Tuesday, February 24, 2004


Senator Brent Hill's son dies of cancer
Young, nonsmoker's lung cancer prompted bill to outlaw smoking in many public places
Related stories

Betsy Z. Russell
Staff writer

BOISE _ Business in the state Senate came to a halt Monday, when word came that Sen. Brent Hill's son, Ritchie, died at 10:45 a.m.

Ritchie Hill, who had just turned 28 last month, was a nonsmoker who succumbed to lung cancer. His illness helped prompt his father to propose this year's controversial legislation to ban smoking in many Idaho public places, including restaurants, to protect Idahoans from the dangers of second-hand smoke.

The indoor smoking bill, SB 1283, passed the
Senate on a 22-13 vote on Feb. 13, though nearly all of North Idaho's senators opposed it.

Sen. Hill, R-Idaho Falls, hasn't mentioned his son's illness as he pushed for his legislation this year, but his daughter-in-law, Stacey Hill, testified in favor of the bill to the Senate State Affairs Committee.

There's no proof Ritchie Hill's cancer was caused by second-hand smoke, but his wife said he was a healthy, active man who "never smoked a cigarette."

Four days after his 27th birthday, he discovered the lung cancer. Even as he sought treatment at the hospital, she recalled having to walk with him through a choking haze of smoke outside the hospital doors, where smokers gathered. SB 1283 would ban smoking within 20 feet of the entrances to hospitals, airports, shopping malls and other public places.

News of the death stunned senators on Monday, and they quickly called an early halt to the day's business. The Senate chaplain offered a prayer before they adjourned. In addition to Hill, Senate leaders said two other senators, Dick Compton, R-Coeur d'Alene, and Mel Richardson, R-Idaho Falls, had sons suffering serious health problems on Monday.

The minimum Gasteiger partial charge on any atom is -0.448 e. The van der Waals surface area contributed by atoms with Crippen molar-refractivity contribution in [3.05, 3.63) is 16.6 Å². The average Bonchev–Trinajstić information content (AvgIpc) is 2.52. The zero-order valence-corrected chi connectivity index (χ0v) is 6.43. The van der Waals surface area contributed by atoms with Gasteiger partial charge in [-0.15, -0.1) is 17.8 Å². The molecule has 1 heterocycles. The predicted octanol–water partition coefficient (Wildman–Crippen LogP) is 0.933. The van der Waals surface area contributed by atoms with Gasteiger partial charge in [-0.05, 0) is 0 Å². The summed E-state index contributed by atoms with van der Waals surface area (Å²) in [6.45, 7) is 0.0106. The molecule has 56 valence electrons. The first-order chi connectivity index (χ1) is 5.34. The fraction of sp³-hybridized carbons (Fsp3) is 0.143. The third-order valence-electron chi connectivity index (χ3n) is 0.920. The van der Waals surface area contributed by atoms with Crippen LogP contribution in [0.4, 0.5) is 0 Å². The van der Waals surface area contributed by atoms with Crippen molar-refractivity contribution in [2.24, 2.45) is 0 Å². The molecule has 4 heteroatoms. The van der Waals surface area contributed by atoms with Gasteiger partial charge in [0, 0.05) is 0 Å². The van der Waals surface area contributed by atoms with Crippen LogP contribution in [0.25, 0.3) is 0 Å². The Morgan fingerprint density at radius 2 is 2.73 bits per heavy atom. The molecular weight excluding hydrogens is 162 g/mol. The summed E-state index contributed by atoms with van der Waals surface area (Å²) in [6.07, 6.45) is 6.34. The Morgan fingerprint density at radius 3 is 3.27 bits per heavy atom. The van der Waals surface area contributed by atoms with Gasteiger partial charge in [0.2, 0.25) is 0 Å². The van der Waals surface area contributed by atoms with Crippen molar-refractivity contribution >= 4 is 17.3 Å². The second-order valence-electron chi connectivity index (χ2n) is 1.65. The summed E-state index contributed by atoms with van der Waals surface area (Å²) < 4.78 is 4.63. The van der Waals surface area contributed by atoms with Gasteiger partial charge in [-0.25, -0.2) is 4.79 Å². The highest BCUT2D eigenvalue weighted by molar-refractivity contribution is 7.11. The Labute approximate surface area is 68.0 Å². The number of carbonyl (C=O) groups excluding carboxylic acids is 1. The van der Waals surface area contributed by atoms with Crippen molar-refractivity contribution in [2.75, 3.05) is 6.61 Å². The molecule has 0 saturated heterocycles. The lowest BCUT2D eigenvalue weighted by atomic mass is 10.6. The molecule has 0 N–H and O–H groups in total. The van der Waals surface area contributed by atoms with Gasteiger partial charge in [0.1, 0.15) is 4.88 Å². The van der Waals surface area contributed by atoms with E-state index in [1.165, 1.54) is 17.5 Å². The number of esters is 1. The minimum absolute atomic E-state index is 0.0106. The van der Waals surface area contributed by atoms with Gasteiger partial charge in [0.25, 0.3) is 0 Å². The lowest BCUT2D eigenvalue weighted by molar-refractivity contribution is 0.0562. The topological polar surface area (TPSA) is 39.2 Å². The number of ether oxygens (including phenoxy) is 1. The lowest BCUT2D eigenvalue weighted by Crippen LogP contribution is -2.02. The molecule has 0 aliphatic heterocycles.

Senate Majority Leader Bart Davis, R-Idaho Falls, whose son died last year during the legislative session, said, "I'd say all of our feelings are very, very tender."

Senate President Pro-tem Robert Geddes, R-Soda Springs, said, "We've been following Ritchie's progress since early last summer... The type of cancer that he had was especially rare and uncommon, especially in a young man of his age who had never smoked."

Funeral arrangements are pending, but with tentative plans for a funeral in Boise on Saturday, Senate leaders said they likely would not need to interrupt their session to attend.

Ritchie Hill left behind three small children in addition to his wife.

Senate committees met as usual Monday afternoon.

The second-hand smoke legislation is now pending in the House Health and Welfare Committee, where a hearing is likely to be scheduled in the next week or two.

•Betsy Z. Russell can be reached toll-free at (866) 336-2854, or by e-mail at bzrussell@Rmci.net.

Back to Top

  • Printer Friendly
  • E-mail this story


  • Submit a letter to the editor
  • Ask a question at "Ask the Editors"

    Advertise Online for as little as $125 per month